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Twitter Account Shows Mirai Botnets Using Your Security Camera In Cyber Turf War

Huge armies of infected devices are attacking everyone. Even each other.

In the wake of a major cyber attack that blocked access to popular websites along the East Coast on Friday, security researchers have created a Twitter account that posts live updates of ongoing distributed denial-of-service (DDoS) attacks being launched by massive armies of smart devices compromised by malware known as Mirai.

The account, called Mirai Attacks, includes updates showing the IP addresses being targeted by the zombie botnets bearing the malware's digital signature, which currently include over half a million infected Internet of Things devices like security cameras and smart TVs. The compromised devices were partly blamed for a large attack on Friday that targeted key infrastructure supporting the internet's Domain Name System (DNS), resulting in outages for popular sites including Twitter, Reddit, and Etsy.

Image: Mirai Attacks

The Twitter account uses data compiled by researchers known as MalwareTech and 2sec4u, who have been mapping the spread of the malware ever since it was found responsible for a record-breaking DDoS attack against the website of cybersecurity reporter Brian Krebs. Following that attack, a hacker named Anna-senpai released the malware source code for free through a criminal hacking forum, presumably to cover their tracks as the attacks began making headlines. The malware is designed to scan for security cameras and other internet-connected "smart" devices that are still using their default passwords.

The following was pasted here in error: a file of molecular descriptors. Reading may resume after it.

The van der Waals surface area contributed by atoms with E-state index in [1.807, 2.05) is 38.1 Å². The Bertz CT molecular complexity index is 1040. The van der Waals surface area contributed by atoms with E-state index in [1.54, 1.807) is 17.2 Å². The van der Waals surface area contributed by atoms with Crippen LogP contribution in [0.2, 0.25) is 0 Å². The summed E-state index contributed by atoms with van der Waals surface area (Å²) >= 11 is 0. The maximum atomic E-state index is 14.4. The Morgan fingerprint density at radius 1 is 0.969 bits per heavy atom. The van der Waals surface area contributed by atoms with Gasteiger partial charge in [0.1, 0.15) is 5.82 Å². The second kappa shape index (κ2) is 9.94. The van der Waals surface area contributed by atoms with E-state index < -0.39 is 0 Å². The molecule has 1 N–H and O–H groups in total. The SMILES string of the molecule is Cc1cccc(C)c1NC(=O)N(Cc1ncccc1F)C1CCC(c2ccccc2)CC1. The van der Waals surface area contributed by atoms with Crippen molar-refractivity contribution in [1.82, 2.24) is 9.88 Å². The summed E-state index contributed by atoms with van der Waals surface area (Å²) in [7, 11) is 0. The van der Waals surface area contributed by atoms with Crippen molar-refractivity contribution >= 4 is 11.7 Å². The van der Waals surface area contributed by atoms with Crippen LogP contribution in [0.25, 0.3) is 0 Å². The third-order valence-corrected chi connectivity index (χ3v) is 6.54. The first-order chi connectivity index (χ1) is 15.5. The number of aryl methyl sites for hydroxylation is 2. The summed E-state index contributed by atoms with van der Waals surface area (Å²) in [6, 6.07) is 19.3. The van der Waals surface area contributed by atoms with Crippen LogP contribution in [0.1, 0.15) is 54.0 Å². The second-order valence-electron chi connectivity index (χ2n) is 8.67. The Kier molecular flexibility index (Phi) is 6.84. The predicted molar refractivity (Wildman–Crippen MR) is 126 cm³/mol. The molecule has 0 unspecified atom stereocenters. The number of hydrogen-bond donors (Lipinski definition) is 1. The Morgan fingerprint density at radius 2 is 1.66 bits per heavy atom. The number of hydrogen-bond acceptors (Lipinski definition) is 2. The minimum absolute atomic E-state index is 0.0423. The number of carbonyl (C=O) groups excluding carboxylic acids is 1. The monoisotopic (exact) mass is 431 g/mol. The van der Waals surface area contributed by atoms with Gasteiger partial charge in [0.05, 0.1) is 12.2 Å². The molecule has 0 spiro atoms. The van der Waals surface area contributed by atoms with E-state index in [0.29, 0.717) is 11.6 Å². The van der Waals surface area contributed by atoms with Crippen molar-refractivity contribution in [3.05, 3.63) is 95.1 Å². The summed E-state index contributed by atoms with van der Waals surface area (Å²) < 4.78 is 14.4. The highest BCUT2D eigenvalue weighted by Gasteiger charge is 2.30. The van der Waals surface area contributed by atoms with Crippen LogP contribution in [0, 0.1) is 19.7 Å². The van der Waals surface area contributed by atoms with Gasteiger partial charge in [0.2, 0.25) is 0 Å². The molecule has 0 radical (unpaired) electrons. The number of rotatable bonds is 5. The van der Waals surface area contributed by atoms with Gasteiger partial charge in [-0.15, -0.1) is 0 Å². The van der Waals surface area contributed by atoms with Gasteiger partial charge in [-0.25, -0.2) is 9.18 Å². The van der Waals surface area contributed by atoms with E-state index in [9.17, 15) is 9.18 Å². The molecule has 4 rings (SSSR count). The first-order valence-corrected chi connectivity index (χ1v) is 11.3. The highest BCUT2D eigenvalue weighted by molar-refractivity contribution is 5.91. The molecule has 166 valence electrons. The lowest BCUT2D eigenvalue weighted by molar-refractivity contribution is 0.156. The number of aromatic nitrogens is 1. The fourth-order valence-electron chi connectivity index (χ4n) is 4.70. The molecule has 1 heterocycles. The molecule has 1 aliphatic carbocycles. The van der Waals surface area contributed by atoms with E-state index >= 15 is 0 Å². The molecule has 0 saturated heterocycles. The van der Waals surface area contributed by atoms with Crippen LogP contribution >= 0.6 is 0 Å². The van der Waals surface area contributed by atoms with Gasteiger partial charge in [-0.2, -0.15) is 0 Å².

It's still unclear who is behind the attacks, and several distinct Mirai botnets have emerged since the malware's release. According to the researchers, the botnets have even been observed attacking one another, in some kind of bizarre cyber-dystopian turf war.

In any case, it's probably a good idea to change the passwords on all your Internet of Things devices—or preferably keep them offline altogether.